Gambia: Environment Minister Says Coastal Gambia At Risk

Photo: John Odongo/IRIN
Soroti residents help an old woman to cross the flooded Awoja bridge in Teso sub region.

The risk of climate change related damage to human and economic development in The Gambia's coastal areas is on the rise, with the compound effects of sea level rise and changes in the river discharge, erosion of coastal embankments and changes to natural sediments dynamics posing a serious threat to the natural resource base and livelihood opportunities of coastal communities including tourism.

This was disclosed by the minister of Forestry and the Environment, Fatou Ndeye Gaye, at the Paradise Suites Hotel on Tuesday, where she presided over the opening of a two-day validation workshop on the UNDP/GEF/ LCDF project preparatory grant, on the theme, 'Enhancing resources of Coastal areas and countries to climate change'. The validation is organised by the United Nations Development Programme (UNDP) in collaboration with the National Environment Agency (NEA).

Policy and institutional development for climate risk management in coastal zones, physical investment in coastal protection against climate change risks and strengthening livelihoods of coastal communities at risk from climate change are the three main components of the project, and it seeks to employ a feedback loop between the three components and enable successful community-based adaptation approaches in coastal areas to be analysed and replicated in other vulnerable regions, within and outside The Gambia.

Minister Gaye said The Gambia is one of the most vulnerable countries in Africa in relation to climate change and faces a range of problems associated with flooding from sea level rise, drainage congestion and torrential rains. "Change in climatic patterns are also expected to further constrain productivity of some crops as well as forest regeneration," she added.

She further told the gathering that the African continent has been identified by the IPCC in 2007 as one of the most vulnerable continents with regards to climatic effects. These effects, she said, as predicted will be amplified by the lack of adequate finances and technical knowledge to actively adapt to the changing environment.

While expressing Gambia government's strong awareness of the threats posed by climate change, the Environment minister stated government's unreserved commitment to addressing the challenge, saying the commitment has been demonstrated by mainstreaming climate change into government's development blueprints, with numerous interventions undertaken to address the effects of climate change.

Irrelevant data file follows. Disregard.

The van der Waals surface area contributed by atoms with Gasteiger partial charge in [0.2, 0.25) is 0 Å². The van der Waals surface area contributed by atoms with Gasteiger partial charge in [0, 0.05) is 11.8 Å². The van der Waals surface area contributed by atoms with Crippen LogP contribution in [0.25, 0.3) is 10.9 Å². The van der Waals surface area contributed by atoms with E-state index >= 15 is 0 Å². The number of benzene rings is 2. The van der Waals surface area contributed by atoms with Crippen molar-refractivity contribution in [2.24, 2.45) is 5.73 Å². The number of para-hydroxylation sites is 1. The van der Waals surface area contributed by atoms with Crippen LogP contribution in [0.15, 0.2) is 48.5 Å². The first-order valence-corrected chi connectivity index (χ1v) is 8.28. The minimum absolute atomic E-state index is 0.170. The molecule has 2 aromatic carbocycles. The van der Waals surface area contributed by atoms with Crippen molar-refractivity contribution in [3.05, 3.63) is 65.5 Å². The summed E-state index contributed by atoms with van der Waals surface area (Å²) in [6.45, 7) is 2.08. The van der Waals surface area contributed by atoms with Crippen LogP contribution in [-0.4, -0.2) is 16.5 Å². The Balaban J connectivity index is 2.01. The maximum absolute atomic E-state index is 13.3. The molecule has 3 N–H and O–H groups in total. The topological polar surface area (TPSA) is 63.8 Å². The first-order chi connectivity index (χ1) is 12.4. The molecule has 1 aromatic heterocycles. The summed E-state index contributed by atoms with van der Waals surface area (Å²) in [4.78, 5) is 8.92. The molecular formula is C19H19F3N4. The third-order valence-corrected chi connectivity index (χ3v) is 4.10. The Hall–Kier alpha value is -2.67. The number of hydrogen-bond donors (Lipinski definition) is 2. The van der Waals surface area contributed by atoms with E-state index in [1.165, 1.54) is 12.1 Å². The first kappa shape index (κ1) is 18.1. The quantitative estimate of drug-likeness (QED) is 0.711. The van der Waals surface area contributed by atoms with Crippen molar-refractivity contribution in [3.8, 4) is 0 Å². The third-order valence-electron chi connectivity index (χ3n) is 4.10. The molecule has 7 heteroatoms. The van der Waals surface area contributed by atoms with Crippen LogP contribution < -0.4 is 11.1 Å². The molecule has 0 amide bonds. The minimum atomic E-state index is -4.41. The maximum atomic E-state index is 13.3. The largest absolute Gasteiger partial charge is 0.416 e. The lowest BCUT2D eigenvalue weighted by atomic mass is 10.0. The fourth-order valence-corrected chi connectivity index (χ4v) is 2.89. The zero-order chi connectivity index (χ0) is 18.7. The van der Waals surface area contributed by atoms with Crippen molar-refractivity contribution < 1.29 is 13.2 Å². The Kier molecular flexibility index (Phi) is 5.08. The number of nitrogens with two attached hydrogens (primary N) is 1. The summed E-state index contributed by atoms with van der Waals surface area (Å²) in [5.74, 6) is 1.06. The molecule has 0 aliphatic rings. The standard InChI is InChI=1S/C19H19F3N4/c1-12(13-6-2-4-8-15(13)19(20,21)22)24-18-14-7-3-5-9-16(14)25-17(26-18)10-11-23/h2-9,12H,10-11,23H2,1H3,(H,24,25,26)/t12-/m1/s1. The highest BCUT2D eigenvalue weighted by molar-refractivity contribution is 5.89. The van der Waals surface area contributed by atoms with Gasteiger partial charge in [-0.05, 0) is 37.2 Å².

Izumi Morota-Alakija, the acting UNDP resident representative in The Gambia, observed that the project is meant to reduce Gambia's vulnerability to climate change, including sea level rise and its associated impacts by improving coastal defences and changing adaptive capacities of coastal communities. Climate change, she went on, poses a serious challenge to key national economic sectors such as agriculture, energy as well as forestry, tourism and infrastructural development.

According to her, there is overwhelming evidence from studies in The Gambia and internationally that climate change will have significant consequences on coastal regions, especially low-lying coasts with their mangrove ecosystems. "The Gambia is therefore vulnerable and could be at risk," she said.

Pa Momodou Sarr, the executive director NEA, who is also the Global Environment Facility (GEF) focal point in The Gambia, said the coastal zone in The Gambia is one of the most economically active in the areas of tourism, fisheries, employment and trade. He also said that climate change contributes to accelerated sea level rise by the thermal expansion of near-surface waters of the ocean and the increased melting of glaciers and ice sheets.

He explained that flooding of coasts and estuaries can alter the physical structures of habitats and decrease habitat availability and suitability, which will lead to the compromising of the biota on which organisms high up in the food chain depend."Increased coastal erosion can reduce or remove beach areas and interfere with near-shore currents and their physical transport patterns of sediments," he added.

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Soroti residents help an old woman to cross the flooded Awoja bridge in Teso sub region.

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